2014 Will Be Year of Parallax
A somewhat bold prediction: 2014 will go down as the year of parallax. Before you downplay this reemerging trend, think about it. With developments in HTML, CSS and jQuery, and more people running on high-speed internet connections it is not a stretch to think this nifty technique will really explode this year.
Parallax scrolling effects are fun, user friendly and allow for new types of creative thought in the website design process. The end result is a technique that can be fun to create and can create a highly visual and interactive experience for users.
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What is Parallax?
Parallax is a technique where layers of content are designed to work and move together. The way it works is that background, middle and foreground images are created and designed to move at different speeds so that elements on the screen move.
Parallax can work with a click or scroll function (called parallax scrolling) and elements can move up and down or side to side. In some parallax designs all of the elements move in unison so it appears that you are moving from one screen to the next. Other parallax designs allow for multiple moving parts in such a way that almost creates active animations.
Parallax effects are not new. They have actually been around for years. (Think video games and animated gifs.) But until recently these effects were at a minimum cheesy and often borderline ridiculous. The technique was difficult to create and get to work well and designers and developers mostly stayed away from it.
But Apple again helped lead the charge to make this technology more prevalent, using parallax effects in the launch of iOS 7 last fall. And plenty of designers followed suit, with parallax scrolling effects popping up all over the web and in a variety of apps. But this time around the technique was much more refined and provides a memorable user experience.
This Will Be a Breakthrough Year
An emphasis on user experience is why parallax effects will really take off this year. The technique can be used to create a quite memorable website without a lot of clicks. Parallax scrolling effects can create a sense of mystery for the user as a “story” unfolds. With each new movement, something new unfolds for the user. This effect can create intrigue and a desire to continue interacting with a website. (Always a bonus for those of you tracking time on site.)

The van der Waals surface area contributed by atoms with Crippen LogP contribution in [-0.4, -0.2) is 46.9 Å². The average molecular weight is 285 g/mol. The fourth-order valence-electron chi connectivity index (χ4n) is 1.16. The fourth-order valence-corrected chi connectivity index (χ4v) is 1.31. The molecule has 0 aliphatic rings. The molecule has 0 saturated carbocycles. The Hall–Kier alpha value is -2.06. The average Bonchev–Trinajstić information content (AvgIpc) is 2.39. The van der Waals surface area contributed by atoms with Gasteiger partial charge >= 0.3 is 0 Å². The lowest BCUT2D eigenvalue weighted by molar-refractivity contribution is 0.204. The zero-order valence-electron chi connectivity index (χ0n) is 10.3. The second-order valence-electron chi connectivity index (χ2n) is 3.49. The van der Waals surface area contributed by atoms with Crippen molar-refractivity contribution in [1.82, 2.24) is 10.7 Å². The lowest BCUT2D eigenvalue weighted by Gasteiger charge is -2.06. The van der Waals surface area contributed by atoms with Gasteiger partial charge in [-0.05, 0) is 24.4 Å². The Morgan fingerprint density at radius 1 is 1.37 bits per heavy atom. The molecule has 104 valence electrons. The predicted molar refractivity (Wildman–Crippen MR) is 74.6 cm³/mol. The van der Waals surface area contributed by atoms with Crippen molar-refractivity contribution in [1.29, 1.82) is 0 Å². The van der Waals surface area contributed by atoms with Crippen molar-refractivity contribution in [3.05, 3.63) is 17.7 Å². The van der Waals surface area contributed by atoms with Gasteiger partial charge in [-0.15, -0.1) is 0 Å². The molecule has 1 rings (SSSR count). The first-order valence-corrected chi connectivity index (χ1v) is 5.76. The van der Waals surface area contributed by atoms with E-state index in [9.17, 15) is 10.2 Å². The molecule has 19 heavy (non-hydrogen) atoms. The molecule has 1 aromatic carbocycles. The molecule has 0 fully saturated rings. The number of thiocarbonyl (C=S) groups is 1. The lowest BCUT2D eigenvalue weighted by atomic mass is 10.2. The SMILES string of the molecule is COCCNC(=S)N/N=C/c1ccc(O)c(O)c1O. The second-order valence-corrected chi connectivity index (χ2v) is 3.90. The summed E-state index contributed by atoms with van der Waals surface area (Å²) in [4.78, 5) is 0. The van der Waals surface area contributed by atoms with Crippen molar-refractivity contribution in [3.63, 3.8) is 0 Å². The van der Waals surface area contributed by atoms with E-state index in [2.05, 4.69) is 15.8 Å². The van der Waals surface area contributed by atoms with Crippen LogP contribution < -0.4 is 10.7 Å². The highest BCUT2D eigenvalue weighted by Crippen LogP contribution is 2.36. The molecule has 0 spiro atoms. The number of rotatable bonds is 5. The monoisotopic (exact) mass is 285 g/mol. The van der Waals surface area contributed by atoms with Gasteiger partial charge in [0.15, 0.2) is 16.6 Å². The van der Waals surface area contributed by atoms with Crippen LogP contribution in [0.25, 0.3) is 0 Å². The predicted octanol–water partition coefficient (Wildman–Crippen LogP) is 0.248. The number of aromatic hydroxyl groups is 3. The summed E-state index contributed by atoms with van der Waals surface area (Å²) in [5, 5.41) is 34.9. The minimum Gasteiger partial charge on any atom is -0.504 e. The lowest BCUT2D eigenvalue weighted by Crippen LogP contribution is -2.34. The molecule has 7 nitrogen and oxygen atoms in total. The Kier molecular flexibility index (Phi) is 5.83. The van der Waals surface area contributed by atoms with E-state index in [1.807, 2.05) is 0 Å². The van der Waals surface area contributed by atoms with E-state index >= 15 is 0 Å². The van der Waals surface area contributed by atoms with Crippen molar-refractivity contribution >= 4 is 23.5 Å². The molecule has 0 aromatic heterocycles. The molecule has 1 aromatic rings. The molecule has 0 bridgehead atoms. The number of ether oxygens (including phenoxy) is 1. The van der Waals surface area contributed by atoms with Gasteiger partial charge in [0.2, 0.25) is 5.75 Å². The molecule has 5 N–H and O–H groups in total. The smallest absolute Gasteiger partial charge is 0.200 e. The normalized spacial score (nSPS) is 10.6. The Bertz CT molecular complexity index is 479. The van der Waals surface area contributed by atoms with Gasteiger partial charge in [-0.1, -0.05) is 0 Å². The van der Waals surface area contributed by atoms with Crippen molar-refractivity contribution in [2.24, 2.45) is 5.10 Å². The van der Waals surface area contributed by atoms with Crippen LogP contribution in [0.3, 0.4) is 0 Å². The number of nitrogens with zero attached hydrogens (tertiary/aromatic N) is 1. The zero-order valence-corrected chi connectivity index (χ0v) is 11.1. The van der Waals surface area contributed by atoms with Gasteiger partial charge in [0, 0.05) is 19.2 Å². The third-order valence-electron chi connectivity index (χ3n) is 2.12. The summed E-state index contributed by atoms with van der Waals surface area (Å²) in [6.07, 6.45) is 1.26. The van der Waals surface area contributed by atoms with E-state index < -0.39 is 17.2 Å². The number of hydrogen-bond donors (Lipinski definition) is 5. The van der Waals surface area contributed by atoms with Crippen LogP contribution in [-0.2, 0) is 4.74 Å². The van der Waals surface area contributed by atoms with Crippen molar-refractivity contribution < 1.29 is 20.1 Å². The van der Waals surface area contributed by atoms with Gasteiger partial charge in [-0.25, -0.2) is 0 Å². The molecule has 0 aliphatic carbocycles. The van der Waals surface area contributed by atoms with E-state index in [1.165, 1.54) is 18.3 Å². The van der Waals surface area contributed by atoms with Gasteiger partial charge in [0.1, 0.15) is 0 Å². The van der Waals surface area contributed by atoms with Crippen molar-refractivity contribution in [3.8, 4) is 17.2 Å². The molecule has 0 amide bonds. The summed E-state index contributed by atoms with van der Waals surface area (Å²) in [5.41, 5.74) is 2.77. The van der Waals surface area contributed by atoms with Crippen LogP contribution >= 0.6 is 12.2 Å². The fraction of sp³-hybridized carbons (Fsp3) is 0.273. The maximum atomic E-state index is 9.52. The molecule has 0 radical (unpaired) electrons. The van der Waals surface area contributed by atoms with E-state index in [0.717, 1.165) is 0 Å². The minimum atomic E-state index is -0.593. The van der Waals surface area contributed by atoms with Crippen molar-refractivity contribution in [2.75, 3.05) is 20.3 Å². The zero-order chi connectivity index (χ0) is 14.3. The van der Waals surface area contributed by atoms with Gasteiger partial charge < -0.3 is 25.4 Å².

Parallax offers a different approach to showcasing content and design. Designers are experimenting with parallax because:
- It’s fun
- It creates a new and distinct user experience
- It encourages visitors to stay longer
- It appeals to our sense of curiosity
- It is a new way to create a visual story
Great Effects on ‘One Page’
Parallax effects works in harmony with another web design trend – single page design. You can create different screens of content that look and act almost like different pages but are actually all on a single page.
Some of my favorite parallax scrolling “pages” include effects that make for distinct viewing experiences. Often the color will change when you get to new content, or an image swap occurs. Cyclemon does a great job with this effect in a super simple way. With each scrolling screen the user gets a new background (in a distinct color) and new style of bicycle in the foreground. The site is robust but never bogs down. You can scroll through each of the 19 “screens” quickly or use the light navigation on the right side of the page to jump sections. (Which nicely, shows you everything you skipped in a flash.)
The New York Times has also been one of the leaders in parallax design with notable features such as “Tomato Can Blues” and the award-winning “Snow Fall.” The newspaper website does a great job of using parallax to tell a story with motion, text, video and images. In “Tomato Can Blues,” the comic book style images come to life with simple motion thanks to parallax. In “Snow Fall,” the longform story is told with a mix of effects that keep you moving through the content.